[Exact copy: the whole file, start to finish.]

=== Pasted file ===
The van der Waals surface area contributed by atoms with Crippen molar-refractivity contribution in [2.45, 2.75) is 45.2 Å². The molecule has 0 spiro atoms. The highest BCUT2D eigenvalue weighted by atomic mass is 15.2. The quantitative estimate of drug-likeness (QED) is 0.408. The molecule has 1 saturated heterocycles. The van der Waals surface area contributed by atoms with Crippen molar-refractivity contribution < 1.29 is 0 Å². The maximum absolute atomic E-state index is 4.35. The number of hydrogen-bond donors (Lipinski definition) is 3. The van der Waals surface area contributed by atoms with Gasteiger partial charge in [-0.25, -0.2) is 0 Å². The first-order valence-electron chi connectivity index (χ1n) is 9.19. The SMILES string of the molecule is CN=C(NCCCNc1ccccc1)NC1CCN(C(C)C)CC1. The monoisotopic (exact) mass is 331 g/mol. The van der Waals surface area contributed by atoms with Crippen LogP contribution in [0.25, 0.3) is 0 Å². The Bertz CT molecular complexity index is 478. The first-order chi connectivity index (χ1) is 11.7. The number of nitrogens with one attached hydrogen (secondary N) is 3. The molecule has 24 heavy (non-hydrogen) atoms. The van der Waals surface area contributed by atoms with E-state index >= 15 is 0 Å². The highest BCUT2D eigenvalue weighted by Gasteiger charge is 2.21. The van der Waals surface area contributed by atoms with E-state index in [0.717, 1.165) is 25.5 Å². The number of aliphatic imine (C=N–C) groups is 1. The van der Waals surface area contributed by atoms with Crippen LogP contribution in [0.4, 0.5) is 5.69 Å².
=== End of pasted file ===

The van der Waals surface area contributed by atoms with Crippen molar-refractivity contribution in [2.45, 2.75) is 45.2 Å². The molecule has 0 spiro atoms. The highest BCUT2D eigenvalue weighted by atomic mass is 15.2. The quantitative estimate of drug-likeness (QED) is 0.408. The molecule has 1 saturated heterocycles. The van der Waals surface area contributed by atoms with Crippen molar-refractivity contribution < 1.29 is 0 Å². The maximum absolute atomic E-state index is 4.35. The number of hydrogen-bond donors (Lipinski definition) is 3. The van der Waals surface area contributed by atoms with Gasteiger partial charge in [-0.25, -0.2) is 0 Å². The first-order valence-electron chi connectivity index (χ1n) is 9.19. The SMILES string of the molecule is CN=C(NCCCNc1ccccc1)NC1CCN(C(C)C)CC1. The monoisotopic (exact) mass is 331 g/mol. The van der Waals surface area contributed by atoms with Crippen LogP contribution in [0.25, 0.3) is 0 Å². The Bertz CT molecular complexity index is 478. The first-order chi connectivity index (χ1) is 11.7. The number of nitrogens with one attached hydrogen (secondary N) is 3. The molecule has 24 heavy (non-hydrogen) atoms. The van der Waals surface area contributed by atoms with E-state index >= 15 is 0 Å². The highest BCUT2D eigenvalue weighted by Gasteiger charge is 2.21. The van der Waals surface area contributed by atoms with E-state index in [0.717, 1.165) is 25.5 Å². The number of aliphatic imine (C=N–C) groups is 1. The van der Waals surface area contributed by atoms with Crippen LogP contribution in [0.4, 0.5) is 5.69 Å².